What factors affect homeowners insurance rates?
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Asked July 16, 2012
The rates you pay for home insurance are based on many different factors, most of which can be categorized into two groups: your personal statistics and statistics related specifically to the home. There are a few factors that are not in these two categories, but these two groups will cover most of the things you may have some control over. Keep in mind, also, that home insurance rates vary according to the insurance company and the state in which the house is located, and while you can change insurers, there's nothing you can do about state laws regarding insurance rates.
There are a lot of different personal factors that affect the cost of homeowners insurance. Your credit score is an important one, but other factors include things such as your marital status. If one or more family members are smokers, that will have a major impact on your homeowners insurance quotes as well, because smoking significantly increases the risk of a house fire, one of the most common perils insurance companies must face. Your age and health are also important personal factors which must be considered in order to accurately set your premiums.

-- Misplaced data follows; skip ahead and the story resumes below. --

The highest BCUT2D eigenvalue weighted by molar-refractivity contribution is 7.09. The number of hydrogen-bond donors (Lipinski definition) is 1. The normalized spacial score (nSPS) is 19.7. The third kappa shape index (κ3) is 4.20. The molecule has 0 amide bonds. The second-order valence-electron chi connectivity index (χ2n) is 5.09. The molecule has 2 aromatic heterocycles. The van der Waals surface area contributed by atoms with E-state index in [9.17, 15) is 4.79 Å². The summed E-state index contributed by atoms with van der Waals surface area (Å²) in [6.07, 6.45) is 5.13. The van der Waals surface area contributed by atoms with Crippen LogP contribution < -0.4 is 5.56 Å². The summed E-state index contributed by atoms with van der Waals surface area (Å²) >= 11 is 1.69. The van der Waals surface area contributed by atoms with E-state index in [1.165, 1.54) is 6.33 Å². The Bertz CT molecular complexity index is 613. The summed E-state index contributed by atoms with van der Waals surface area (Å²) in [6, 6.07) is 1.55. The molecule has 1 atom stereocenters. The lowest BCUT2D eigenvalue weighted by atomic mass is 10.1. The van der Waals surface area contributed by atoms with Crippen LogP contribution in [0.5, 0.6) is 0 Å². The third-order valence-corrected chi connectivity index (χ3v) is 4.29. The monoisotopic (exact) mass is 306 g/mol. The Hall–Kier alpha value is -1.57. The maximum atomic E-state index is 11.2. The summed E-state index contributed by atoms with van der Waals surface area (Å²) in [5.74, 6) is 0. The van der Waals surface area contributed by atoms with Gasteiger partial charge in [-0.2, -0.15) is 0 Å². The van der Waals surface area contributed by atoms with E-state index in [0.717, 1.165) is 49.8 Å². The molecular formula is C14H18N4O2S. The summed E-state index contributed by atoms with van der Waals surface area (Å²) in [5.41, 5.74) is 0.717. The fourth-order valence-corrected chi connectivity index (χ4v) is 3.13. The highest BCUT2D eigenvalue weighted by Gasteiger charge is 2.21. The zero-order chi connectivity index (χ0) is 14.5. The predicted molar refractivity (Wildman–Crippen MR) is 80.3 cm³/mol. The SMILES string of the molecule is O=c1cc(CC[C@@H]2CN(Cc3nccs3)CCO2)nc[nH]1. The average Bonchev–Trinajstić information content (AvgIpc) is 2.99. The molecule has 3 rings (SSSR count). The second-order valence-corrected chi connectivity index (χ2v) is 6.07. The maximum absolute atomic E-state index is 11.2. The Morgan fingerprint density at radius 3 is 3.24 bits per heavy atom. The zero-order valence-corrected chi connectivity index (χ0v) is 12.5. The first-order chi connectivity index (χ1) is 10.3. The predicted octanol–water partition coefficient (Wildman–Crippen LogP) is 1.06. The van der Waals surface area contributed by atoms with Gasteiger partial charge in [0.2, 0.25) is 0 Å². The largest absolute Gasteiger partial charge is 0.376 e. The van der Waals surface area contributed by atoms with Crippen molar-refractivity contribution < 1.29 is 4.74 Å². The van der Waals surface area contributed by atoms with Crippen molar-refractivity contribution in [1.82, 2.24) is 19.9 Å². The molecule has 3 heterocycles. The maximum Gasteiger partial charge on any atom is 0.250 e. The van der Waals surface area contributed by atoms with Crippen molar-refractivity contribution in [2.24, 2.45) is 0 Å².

Home Specific Factors
The age of the home, materials it is made from, and where it is located are all important factors. If the home is located, for instance, in a zip code with a higher than average crime rate, your premiums will include the increased risk of burglary or vandalism. Wooden homes are more susceptible to some perils, such as fire, and your rates will reflect the increased risk. Similarly, older homes may be more expensive to repair or replace than a new home, and if your policy is a replacement value policy rather than cash value, it will provide you with a higher level of protection at a somewhat higher rate.
Riders, Limits, and Deductibles
How your policy is customized to meet your specific needs will also have an impact on your premiums. If you have special riders on your policy to provide extra coverage, your rates will go up accordingly. And if your personal property value exceeds the default coverage, you could increase those limits by agreeing to slightly higher premiums. Finally, you can lower the premiums by choosing to pay higher deductibles, but be careful not to set those deductibles higher than you are willing to pay out of pocket with little or no forewarning.
Answered July 16, 2012 by Anonymous